Teachers sent packets for him to work on. The family also hired a tutor to help Todd with math, particularly division.

In seventh grade, he missed more than 60 days of school. Todd had a line infection and an allergic reaction to chemo. He was in the intensive care unit (ICU) for a week.

When Todd entered the eighth grade, the family decided to select a less demanding academic schedule to allow him to catch up. Todd took advanced classes instead of continuing on with the gifted curriculum.

Now in 10th grade, he is taking some dual enrollment course that allow him to earn college credits.

Caring for Siblings

Managing family life was a challenge to say the least, Missy said.

During Todd’s first round of cancer treatment, he got chemotherapy every Friday for eight weeks. His father, Chris, worked offshore in the Gulf of Mexico for two weeks at a time, with two weeks off in between. Todd’s older brother, Daniel, could travel to the hospital with Missy and Todd because treatments were during the summer.

During his second diagnosis, Todd received three months of chemotherapy followed by three and a half weeks of radiation therapy. Todd and Missy left home on a Sunday so Todd could get chemo on Monday and go home to Louisiana on Tuesday or Wednesday.

During this time, Chris was working in Mozambique. Missy’s father, Stan, moved into the family home to keep things as normal as possible for Daniel, who was then in eighth grade. Todd’s radiation treatments happened during the summer, so Daniel traveled to the hospital with his mother and brother.

During his third treatment, Todd spent a long period of time in the hospital because he had a transplant. Missy’s father moved back in to the family home. At this time, Daniel was a junior in high school.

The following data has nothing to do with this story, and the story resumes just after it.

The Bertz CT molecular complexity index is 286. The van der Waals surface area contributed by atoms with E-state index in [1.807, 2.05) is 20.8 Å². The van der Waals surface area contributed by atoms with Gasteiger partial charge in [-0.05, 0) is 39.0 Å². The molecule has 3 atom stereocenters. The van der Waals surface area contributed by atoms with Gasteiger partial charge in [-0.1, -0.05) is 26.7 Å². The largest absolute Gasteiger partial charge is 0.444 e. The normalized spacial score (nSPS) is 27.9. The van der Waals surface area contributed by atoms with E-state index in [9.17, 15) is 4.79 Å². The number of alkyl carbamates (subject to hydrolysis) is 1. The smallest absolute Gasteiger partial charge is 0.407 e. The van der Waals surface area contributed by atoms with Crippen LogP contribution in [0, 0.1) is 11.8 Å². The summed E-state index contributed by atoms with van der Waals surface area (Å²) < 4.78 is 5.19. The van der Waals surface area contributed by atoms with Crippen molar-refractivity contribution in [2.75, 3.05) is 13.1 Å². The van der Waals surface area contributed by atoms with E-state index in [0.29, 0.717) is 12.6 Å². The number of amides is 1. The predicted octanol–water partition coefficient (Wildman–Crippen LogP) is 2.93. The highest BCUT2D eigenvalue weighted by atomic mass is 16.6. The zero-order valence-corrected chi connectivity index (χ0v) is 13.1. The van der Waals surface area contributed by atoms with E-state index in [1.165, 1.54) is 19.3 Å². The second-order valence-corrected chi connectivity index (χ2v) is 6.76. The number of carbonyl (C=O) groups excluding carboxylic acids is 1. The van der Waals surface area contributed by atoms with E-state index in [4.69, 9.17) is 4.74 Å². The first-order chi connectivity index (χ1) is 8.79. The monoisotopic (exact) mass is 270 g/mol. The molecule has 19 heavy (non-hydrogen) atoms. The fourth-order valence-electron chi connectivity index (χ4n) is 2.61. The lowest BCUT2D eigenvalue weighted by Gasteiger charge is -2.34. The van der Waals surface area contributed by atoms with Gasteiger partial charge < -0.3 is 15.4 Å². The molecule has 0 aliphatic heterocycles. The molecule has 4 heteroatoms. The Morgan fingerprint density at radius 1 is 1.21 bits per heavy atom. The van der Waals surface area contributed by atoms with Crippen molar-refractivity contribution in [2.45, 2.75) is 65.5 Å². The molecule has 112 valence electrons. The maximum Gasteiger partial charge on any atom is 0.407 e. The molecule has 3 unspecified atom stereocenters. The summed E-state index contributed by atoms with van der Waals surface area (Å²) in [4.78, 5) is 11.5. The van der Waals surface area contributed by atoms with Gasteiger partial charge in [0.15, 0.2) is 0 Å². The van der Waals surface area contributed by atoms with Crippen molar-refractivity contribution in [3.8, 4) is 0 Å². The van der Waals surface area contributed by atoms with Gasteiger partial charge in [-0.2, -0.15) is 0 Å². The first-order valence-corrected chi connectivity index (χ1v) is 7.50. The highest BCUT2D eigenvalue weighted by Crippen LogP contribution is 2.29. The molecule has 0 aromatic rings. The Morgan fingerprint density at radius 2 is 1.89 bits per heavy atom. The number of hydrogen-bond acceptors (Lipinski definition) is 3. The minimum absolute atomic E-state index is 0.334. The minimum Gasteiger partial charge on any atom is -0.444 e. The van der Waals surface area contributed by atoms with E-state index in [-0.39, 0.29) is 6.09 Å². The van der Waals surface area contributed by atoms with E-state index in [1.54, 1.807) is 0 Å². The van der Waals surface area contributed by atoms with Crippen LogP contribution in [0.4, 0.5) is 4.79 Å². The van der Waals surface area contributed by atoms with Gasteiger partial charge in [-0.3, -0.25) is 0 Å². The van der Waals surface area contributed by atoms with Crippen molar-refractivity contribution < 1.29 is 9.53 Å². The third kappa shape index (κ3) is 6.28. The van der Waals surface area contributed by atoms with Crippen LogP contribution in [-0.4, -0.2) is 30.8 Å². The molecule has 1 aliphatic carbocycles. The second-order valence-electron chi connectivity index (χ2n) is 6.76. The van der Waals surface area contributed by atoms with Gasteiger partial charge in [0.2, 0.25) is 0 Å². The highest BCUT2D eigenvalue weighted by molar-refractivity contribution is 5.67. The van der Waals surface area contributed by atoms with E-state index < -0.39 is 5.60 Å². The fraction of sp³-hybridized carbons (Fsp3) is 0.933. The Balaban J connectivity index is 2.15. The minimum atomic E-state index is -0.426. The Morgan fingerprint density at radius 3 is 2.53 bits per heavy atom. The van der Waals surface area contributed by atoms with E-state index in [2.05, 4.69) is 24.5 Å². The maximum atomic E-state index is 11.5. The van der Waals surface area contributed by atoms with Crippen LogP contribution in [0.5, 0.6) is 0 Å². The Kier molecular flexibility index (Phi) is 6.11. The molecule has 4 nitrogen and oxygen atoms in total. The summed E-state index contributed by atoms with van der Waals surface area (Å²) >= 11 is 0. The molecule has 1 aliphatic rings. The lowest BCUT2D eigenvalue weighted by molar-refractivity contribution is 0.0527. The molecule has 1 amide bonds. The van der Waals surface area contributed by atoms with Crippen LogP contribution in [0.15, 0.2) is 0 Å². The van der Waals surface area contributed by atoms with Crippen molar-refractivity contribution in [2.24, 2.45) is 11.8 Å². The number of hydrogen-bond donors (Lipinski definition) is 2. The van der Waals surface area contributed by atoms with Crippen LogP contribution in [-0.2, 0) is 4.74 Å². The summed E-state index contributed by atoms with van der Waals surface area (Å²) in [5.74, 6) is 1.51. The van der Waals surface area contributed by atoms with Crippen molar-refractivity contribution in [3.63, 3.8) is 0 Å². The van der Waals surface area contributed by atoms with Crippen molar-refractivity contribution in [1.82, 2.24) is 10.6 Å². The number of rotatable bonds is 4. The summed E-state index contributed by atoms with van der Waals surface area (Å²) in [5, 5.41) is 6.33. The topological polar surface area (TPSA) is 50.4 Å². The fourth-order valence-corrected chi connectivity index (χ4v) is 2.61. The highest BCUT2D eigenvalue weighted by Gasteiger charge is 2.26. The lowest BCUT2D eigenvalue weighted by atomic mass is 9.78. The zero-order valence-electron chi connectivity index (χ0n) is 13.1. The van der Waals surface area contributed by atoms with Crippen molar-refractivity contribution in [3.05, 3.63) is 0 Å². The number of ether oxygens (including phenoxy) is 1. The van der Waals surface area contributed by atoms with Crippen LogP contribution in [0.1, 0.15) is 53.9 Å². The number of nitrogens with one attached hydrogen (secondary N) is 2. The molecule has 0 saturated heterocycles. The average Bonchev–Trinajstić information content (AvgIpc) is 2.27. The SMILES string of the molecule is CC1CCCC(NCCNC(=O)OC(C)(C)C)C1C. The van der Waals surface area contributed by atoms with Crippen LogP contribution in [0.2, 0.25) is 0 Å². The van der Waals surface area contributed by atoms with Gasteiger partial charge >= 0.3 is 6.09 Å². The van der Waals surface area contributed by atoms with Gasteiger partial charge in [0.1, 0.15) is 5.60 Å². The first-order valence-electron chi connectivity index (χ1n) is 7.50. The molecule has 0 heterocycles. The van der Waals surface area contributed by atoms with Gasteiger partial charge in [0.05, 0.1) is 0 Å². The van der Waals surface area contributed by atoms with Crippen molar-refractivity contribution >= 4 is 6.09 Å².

With so much upheaval, Missy remembers feeling guilty about leaving Daniel behind.

“He could be in his environment in his house and his toys and his gaming. He understood why we had to go, but we were still leaving him,” Missy said. “He was concerned about his brother. Mom wasn’t here. Dad wasn’t here. For me as a parent, I felt guilty. I missed milestones. I missed his spring concert, award days at school. You do feel guilty. I knew there was nothing I could do about it. I talked to him before and said how proud I was of him. I would tell him to call afterward to tell me all about it.”

Parenting Challenges After Therapy

Missy found that some habits and routines that were OK while Todd was having treatment had to end once the family was back at home.

“We were told in the beginning not to treat Todd like he was sick – treat him like a normal kid,” Missy said. “If you wouldn’t allow them to get away with something before, don’t let them get away with it now. We did better than some people, but we didn’t do our best.”

Food was the hardest. When Todd was sick and didn’t want to eat, Missy was happy when he would eat anything. They ate Mexican food five times a week.

“When they’re sick you want them to eat. After we were home, he felt entitled to pick whatever he wanted to eat. He thought he called the shots,” Missy said.

Todd had to adjust to not being the sick kid anymore. Missy needed to focus more attention on Daniel. She wanted to reconnect to the community again. Missy and her husband needed time together as a couple.

Through the help of family, friends, and counseling, the family was able to rebuild their lives, Missy said.

“You have to find a balance. It’s hard to get it right, but eventually things get back to normal.”